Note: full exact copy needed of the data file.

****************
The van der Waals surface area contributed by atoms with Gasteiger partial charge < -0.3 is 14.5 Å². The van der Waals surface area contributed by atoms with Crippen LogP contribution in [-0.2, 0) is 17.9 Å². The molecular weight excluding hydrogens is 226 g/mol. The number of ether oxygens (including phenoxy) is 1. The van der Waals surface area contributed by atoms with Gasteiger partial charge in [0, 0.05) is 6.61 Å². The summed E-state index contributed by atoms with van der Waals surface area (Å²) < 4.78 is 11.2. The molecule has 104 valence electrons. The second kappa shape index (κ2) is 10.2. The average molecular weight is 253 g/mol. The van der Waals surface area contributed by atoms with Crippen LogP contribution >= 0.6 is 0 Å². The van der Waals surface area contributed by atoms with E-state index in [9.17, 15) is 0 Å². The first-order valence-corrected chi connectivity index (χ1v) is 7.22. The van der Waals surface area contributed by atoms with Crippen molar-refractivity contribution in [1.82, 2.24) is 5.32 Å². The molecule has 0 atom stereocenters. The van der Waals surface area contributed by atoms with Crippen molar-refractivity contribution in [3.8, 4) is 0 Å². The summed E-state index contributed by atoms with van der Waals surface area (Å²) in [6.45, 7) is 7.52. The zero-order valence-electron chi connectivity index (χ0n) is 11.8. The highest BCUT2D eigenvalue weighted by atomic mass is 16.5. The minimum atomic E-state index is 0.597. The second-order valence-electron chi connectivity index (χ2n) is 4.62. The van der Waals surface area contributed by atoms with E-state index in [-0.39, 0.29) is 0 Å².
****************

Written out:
The van der Waals surface area contributed by atoms with Gasteiger partial charge < -0.3 is 14.5 Å². The van der Waals surface area contributed by atoms with Crippen LogP contribution in [-0.2, 0) is 17.9 Å². The molecular weight excluding hydrogens is 226 g/mol. The number of ether oxygens (including phenoxy) is 1. The van der Waals surface area contributed by atoms with Gasteiger partial charge in [0, 0.05) is 6.61 Å². The summed E-state index contributed by atoms with van der Waals surface area (Å²) < 4.78 is 11.2. The molecule has 104 valence electrons. The second kappa shape index (κ2) is 10.2. The average molecular weight is 253 g/mol. The van der Waals surface area contributed by atoms with Crippen LogP contribution >= 0.6 is 0 Å². The van der Waals surface area contributed by atoms with E-state index in [9.17, 15) is 0 Å². The first-order valence-corrected chi connectivity index (χ1v) is 7.22. The van der Waals surface area contributed by atoms with Crippen molar-refractivity contribution in [1.82, 2.24) is 5.32 Å². The molecule has 0 atom stereocenters. The van der Waals surface area contributed by atoms with Crippen molar-refractivity contribution in [3.8, 4) is 0 Å². The summed E-state index contributed by atoms with van der Waals surface area (Å²) in [6.45, 7) is 7.52. The zero-order valence-electron chi connectivity index (χ0n) is 11.8. The highest BCUT2D eigenvalue weighted by atomic mass is 16.5. The minimum atomic E-state index is 0.597. The second-order valence-electron chi connectivity index (χ2n) is 4.62. The van der Waals surface area contributed by atoms with E-state index in [-0.39, 0.29) is 0 Å².